Fritz Haber

29.03.2014 |

Episode #1 of the course “Unknown Scientists Who Changed The World”

Fritz Haber’s legacy is a complicated one. This German chemist helped feed the world, but he also developed the first chemical weapon used in warfare. In fact, he is often referred to as the “father of chemical warfare.” Haber may have saved more lives than anyone else in human history, but he did so accidentally while trying to formulate new ways to kill people.

Haber was born in 1868 in Breslau, Prussia (now Wrocław, Poland). Although he was born into a well-off Jewish family, Haber identified strongly as German and less so as Jewish. He attended the Friedrich Wilhelm University in Berlin to study chemistry, where he eventually received his doctorate. Haber was a true German patriot, but he was forced to flee the country he loved during Hitler’s rise to power in the 1930s due to his Jewish heritage. He died in Switzerland in 1934.

Haber is most linked to his invention of nitrogen fixing, a process that would soon change the world. Nitrogen fixing converts naturally-occurring nitrogen from the atmosphere into ammonia, an essential component in successful wheat growth. Before Haber, we did not know how to synthetically produce ammonia and therefore relied on its natural conversion to grow crops. This would have eventually become a problem as the world’s population ballooned from less than 2 billion in his time to the 7 billion people we have today. Haber’s intention was not to stave off world hunger, however—it was to help Germany produce explosives. Ammonia also happens to be the key component for nitric acid, an essential part of explosives.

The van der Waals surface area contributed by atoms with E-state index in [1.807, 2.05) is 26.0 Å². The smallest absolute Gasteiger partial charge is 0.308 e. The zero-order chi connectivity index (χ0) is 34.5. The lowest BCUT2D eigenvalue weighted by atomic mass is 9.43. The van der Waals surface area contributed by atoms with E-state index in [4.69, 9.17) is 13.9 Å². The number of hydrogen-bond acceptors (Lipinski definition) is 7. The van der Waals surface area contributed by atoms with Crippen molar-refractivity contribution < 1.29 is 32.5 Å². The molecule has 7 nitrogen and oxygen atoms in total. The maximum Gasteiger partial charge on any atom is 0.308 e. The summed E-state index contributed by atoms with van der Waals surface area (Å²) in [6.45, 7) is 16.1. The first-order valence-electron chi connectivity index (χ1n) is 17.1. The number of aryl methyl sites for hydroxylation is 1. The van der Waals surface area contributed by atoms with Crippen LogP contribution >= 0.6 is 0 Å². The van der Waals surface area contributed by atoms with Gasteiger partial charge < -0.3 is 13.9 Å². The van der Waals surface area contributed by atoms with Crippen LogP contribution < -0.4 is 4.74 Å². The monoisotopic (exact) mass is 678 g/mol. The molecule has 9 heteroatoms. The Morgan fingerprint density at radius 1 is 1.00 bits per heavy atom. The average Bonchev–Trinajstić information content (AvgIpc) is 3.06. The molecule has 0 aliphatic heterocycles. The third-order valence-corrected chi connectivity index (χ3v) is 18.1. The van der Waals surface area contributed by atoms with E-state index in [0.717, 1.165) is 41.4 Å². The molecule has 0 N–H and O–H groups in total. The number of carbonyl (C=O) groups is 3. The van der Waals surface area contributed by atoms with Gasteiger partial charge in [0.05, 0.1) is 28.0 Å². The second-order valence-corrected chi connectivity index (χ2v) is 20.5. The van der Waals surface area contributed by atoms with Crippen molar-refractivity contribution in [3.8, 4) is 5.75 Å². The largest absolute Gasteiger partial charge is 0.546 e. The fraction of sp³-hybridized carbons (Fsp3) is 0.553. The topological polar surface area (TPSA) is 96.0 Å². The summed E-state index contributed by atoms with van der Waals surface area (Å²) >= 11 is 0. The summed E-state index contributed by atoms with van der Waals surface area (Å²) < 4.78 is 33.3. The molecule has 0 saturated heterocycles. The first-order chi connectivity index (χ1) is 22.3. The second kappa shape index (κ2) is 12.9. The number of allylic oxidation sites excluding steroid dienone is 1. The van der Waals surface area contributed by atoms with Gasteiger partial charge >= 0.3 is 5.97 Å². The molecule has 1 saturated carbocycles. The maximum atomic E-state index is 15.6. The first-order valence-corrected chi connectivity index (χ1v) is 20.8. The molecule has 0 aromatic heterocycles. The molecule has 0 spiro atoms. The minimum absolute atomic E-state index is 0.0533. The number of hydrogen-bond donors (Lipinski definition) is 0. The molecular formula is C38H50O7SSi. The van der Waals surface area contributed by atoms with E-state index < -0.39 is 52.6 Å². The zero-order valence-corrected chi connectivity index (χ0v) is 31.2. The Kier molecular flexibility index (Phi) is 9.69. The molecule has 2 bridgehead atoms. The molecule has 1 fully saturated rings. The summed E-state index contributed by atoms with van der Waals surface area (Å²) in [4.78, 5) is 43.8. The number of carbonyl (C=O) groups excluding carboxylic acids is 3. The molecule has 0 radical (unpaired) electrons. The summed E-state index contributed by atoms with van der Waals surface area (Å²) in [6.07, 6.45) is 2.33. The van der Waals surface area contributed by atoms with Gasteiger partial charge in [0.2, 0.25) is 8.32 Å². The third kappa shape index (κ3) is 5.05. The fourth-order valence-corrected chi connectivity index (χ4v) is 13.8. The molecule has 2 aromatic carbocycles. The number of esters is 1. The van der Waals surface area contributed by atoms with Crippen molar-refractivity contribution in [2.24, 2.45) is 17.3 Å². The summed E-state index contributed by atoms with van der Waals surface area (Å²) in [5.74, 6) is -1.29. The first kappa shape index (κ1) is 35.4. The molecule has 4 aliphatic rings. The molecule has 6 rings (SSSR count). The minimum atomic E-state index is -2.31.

Haber’s reputation grew, and during WWI, he was recruited to lead Germany’s gas warfare division. He developed chlorine gas bombs and later mustard gas. In a true sign of Haber’s complicated legacy, he won the Nobel Prize in 1918 for using chemistry to help humanity’s growing food crisis, but a year later he was charged with war crimes (although he was never prosecuted).


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